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Titolo:
Craving for alcohol and drugs in animals and humans: Biology and behavior
Autore:
Miller, NS; Goldsmith, RJ;
Indirizzi:
Michigan State Univ, Dept Psychiat, E Lansing, MI 48824 USA Michigan StateUniv E Lansing MI USA 48824 chiat, E Lansing, MI 48824 USA Vet Affairs Med Ctr, Cincinnati, OH 45220 USA Vet Affairs Med Ctr Cincinnati OH USA 45220 Ctr, Cincinnati, OH 45220 USA
Titolo Testata:
JOURNAL OF ADDICTIVE DISEASES
fascicolo: 3, volume: 20, anno: 2001,
pagine: 87 - 104
SICI:
1055-0887(2001)20:3<87:CFAADI>2.0.ZU;2-X
Fonte:
ISI
Lingua:
ENG
Soggetto:
BLOOD-FLOW CHANGES; MOLECULAR MECHANISMS; NUCLEUS-ACCUMBENS; EXTRACELLULAR DOPAMINE; INDUCED SENSITIZATION; COCAINE WITHDRAWAL; ADDICTION; BRAIN; RAT; ABUSE;
Keywords:
craving; alleostasis; neurochemistry; sensitization; neuroimaging;
Tipo documento:
Article
Natura:
Periodico
Settore Disciplinare:
Social & Behavioral Sciences
Citazioni:
74
Recensione:
Indirizzi per estratti:
Indirizzo: Goldsmith, RJ Michigan State Univ, Dept Psychiat, E Lansing, MI 48824 USA Michigan State Univ E Lansing MI USA 48824 ng, MI 48824 USA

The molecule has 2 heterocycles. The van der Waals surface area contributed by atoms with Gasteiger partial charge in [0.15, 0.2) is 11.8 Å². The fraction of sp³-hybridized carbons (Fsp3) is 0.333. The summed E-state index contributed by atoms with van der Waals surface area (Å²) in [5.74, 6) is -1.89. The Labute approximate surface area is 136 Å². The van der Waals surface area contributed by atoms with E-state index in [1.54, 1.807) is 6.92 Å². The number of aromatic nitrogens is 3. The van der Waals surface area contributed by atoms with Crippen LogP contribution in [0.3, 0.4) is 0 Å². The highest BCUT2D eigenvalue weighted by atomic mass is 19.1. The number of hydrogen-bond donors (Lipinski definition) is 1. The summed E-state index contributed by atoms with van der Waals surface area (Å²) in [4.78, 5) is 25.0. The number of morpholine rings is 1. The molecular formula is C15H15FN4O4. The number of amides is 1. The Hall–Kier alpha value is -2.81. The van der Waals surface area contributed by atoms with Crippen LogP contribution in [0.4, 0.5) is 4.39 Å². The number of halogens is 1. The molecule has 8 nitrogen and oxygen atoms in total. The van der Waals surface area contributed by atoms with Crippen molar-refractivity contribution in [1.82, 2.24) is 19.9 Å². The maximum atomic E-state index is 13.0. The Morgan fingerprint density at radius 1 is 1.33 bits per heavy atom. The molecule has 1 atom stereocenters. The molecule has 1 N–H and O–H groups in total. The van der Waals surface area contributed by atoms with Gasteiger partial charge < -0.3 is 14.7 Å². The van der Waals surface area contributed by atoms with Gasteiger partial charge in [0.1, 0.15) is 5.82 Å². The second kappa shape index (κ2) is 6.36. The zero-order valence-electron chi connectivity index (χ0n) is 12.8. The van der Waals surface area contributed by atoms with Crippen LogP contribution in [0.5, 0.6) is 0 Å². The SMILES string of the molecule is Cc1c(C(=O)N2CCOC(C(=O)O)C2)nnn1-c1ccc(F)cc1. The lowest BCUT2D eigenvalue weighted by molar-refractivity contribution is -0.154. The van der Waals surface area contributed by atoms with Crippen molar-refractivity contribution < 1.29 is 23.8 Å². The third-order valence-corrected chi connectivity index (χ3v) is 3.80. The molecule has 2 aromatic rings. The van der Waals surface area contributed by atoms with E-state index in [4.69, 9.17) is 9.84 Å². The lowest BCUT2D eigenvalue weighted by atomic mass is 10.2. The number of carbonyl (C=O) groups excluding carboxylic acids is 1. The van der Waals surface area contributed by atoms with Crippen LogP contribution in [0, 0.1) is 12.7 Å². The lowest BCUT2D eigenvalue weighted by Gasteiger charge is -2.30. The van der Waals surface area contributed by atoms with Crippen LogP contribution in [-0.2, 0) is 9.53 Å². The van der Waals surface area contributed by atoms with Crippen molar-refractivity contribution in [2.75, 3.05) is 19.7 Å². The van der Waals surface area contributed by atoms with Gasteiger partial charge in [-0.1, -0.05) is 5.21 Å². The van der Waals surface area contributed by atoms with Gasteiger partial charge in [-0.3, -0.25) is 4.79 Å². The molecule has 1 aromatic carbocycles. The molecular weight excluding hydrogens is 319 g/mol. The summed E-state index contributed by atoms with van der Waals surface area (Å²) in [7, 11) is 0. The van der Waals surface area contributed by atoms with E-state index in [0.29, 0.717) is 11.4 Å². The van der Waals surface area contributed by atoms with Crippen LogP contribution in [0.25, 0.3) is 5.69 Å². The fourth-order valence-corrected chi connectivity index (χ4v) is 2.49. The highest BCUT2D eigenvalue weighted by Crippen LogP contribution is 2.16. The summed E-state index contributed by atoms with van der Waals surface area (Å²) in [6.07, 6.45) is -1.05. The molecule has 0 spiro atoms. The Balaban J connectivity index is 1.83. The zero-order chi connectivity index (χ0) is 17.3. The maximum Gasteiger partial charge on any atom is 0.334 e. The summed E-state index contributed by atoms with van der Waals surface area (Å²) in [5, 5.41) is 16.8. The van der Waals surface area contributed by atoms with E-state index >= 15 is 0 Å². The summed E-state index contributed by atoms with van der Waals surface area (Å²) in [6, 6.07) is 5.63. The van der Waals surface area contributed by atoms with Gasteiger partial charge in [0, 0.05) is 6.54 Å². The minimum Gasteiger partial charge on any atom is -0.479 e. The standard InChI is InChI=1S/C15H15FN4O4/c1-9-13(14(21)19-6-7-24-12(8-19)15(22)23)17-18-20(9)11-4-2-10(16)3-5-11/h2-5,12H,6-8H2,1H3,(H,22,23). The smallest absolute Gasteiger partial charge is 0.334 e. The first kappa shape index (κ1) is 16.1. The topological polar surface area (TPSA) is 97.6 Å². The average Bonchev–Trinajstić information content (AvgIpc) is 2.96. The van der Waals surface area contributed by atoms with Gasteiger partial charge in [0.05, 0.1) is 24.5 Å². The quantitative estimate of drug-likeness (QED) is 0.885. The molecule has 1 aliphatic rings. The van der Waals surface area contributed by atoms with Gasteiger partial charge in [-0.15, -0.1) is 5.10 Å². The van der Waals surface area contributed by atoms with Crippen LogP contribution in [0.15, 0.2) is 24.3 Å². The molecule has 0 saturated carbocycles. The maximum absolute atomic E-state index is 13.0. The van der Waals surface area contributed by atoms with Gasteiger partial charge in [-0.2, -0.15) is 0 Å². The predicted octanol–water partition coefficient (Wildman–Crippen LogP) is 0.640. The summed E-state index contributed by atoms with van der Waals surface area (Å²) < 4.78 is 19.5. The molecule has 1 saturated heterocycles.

Citazione:
N.S. Miller e R.J. Goldsmith, "Craving for alcohol and drugs in animals and humans: Biology and behavior", J ADDICT D, 20(3), 2001, pp. 87-104

Abstract

Research studies indicate that sites and pathways for appetitive drive states, that are located in the limbic system, appear to be responsible for normal and pathological craving for alcohol and other addicting drugs. Pathological craving for alcohol and drugs in humans has been substantiated by animal studies, which have identified neurosubstrates and neurotransmitters associated with behavioral models of addiction. Repetitive administration ofalcohol and drugs appears to affect hedonic homeostasis of the appetitive drives leading to the hedonic alleostasis where negative reinforcement exceeds positive returns despite continued drug use. Neuroimaging studies have concentrated on areas in the brain related to reward or reinforcement of alcohol/drug use, but the technique can be employed to find support for a neurosubstrate to distinguish normal craving or "liking" from pathological craving or "wanting" a drug. Identifying the neurobasis of "wanting" a drug long after not "liking it" is central to understanding pathological craving and loss of control over drug use in addiction in humans. Neuroimaging is currently the only method to directly visualize sites for craving in the brain in humans. Neuroimaging techniques will provide methods, which are not possible in animals, for studying addictive disease in humans. (C) 2001 by The Haworth Press, Inc . All rights reserved.

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Documento generato il 22/02/20 alle ore 21:41:58